China will further expand its yuan settlement program for exporters across the country, reported the People’s Daily, citing a statement from the central bank. At the end of last year, 67,000 exporters already participated in the program.
This program allows exporters to conduct their trades and payment with foreign countries using the yuan instead of currencies like the US dollar.
Its expansion is partly in response to the growing international demand for the yuan and the increasing integration of China into the global economy.
Previously, China said it wanted to allow all exporters and importers to settle cross-border trades in the yuan by 2011.
Before that, it announced that bilateral trades with Russia and Malaysia will begin to be conducted with the yuan and the ruble and ringgit, respectively.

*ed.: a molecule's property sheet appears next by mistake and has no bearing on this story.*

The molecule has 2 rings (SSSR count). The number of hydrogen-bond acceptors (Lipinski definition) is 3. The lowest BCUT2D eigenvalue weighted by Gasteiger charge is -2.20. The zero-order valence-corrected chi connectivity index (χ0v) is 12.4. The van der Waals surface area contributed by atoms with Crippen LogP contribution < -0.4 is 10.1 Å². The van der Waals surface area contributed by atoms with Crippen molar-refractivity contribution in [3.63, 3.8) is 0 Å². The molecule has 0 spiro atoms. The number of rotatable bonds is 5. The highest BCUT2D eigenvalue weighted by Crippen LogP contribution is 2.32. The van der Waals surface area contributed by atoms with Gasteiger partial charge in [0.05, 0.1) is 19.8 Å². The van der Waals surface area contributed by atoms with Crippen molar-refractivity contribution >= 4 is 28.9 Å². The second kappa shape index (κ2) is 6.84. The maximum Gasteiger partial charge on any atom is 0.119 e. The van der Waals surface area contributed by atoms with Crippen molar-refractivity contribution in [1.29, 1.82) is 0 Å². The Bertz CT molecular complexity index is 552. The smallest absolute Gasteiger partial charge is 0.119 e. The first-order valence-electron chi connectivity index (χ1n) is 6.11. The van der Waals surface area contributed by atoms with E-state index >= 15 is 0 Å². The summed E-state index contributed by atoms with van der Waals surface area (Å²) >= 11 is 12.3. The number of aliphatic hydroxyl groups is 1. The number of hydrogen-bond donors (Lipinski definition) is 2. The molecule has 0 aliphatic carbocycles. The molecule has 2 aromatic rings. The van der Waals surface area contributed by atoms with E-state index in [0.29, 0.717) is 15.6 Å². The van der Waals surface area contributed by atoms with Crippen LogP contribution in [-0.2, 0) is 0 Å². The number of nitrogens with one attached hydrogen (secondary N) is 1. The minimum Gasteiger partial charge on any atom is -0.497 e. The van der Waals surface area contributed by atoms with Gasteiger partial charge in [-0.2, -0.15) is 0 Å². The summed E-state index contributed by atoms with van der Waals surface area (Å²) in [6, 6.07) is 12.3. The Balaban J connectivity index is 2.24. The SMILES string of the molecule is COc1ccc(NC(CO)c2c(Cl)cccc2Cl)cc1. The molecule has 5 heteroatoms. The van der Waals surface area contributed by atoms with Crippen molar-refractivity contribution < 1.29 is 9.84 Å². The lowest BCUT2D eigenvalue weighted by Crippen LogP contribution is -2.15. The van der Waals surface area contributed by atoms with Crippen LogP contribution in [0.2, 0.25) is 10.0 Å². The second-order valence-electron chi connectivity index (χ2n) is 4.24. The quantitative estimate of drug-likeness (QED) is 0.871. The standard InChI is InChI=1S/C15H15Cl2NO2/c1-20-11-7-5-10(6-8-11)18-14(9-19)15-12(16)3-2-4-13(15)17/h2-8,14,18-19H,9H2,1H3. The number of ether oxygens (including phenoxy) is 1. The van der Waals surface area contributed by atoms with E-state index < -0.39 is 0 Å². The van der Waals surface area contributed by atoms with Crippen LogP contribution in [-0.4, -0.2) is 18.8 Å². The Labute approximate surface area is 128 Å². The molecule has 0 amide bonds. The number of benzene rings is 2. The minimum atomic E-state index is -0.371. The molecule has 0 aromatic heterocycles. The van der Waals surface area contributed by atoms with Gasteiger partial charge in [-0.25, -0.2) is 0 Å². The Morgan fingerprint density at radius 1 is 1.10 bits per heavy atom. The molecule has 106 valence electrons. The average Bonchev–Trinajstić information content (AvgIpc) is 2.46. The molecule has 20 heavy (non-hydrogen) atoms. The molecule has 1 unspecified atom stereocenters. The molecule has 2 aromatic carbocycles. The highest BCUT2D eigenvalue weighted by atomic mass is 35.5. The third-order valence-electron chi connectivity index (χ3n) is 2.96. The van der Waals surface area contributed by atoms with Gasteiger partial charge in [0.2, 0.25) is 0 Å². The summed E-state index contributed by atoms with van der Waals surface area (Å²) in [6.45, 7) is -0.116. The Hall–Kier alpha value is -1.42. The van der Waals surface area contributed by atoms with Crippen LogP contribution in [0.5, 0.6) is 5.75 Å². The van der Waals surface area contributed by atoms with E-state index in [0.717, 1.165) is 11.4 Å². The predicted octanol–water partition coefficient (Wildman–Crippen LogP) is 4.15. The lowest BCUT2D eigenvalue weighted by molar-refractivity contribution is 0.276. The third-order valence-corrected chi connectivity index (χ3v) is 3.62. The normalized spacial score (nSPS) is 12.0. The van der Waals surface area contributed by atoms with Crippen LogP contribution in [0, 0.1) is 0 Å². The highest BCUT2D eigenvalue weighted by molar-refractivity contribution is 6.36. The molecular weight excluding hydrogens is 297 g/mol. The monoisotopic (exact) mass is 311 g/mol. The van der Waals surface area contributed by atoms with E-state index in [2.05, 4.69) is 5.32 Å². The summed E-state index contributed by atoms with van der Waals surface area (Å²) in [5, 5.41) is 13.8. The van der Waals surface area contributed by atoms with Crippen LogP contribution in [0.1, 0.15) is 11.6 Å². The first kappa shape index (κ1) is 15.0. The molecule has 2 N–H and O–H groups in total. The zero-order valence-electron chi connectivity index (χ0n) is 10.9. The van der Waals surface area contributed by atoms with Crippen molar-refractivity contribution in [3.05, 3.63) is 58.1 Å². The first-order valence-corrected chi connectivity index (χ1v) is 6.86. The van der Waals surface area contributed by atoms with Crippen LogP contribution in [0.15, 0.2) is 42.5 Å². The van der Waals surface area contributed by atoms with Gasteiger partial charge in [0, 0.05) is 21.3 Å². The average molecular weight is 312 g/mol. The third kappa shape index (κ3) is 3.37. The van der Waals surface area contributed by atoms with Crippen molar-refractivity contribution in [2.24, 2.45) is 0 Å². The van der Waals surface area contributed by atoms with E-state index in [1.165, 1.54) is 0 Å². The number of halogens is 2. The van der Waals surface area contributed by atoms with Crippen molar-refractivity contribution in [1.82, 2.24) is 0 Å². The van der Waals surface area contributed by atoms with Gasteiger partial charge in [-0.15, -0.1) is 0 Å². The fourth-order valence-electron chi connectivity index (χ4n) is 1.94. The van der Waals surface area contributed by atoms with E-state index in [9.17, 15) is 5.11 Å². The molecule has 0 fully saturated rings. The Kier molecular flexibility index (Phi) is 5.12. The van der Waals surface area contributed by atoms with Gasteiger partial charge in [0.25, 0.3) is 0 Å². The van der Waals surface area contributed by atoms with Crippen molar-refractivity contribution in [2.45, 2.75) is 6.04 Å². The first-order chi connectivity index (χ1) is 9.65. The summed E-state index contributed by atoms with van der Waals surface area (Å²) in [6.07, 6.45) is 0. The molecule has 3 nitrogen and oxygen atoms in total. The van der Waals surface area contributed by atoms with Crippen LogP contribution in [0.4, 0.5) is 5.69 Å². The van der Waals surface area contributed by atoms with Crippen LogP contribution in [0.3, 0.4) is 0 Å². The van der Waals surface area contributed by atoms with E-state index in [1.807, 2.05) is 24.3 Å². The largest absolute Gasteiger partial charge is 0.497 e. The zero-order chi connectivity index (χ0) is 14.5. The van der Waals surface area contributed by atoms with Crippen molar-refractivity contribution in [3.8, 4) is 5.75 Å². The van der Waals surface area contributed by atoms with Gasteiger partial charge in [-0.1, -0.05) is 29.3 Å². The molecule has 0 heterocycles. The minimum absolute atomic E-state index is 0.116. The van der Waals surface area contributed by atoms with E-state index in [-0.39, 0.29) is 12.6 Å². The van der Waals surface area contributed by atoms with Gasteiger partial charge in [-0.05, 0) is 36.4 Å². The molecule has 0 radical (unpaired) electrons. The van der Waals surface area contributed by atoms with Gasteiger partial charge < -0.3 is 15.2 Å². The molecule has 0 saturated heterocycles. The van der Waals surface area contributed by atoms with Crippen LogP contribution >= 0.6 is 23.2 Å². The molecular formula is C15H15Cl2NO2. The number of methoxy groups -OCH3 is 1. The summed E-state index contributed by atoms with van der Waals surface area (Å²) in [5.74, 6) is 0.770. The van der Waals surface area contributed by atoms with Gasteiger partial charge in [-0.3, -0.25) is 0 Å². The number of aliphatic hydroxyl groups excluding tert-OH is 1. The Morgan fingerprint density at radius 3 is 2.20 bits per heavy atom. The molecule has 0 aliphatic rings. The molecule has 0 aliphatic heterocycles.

China has been gradually liberalizing its economic and financial system with respect to the outside world. After it emerged strongly from the global financial crisis, China began to ramp up efforts to make the yuan a global currency (including pushing for its global reserve currency status).
Moreover, it's beefing up domestic financial institutions and have allowed foreign companies to issue bonds denominated in the yuan.
The efforts of the Chinese government to further enter the international financial space, combined with the ever growing size of the Chinese economy, may propelled mainland China (and a city like Shanghai) to become a major international/regional financial hub in the future.
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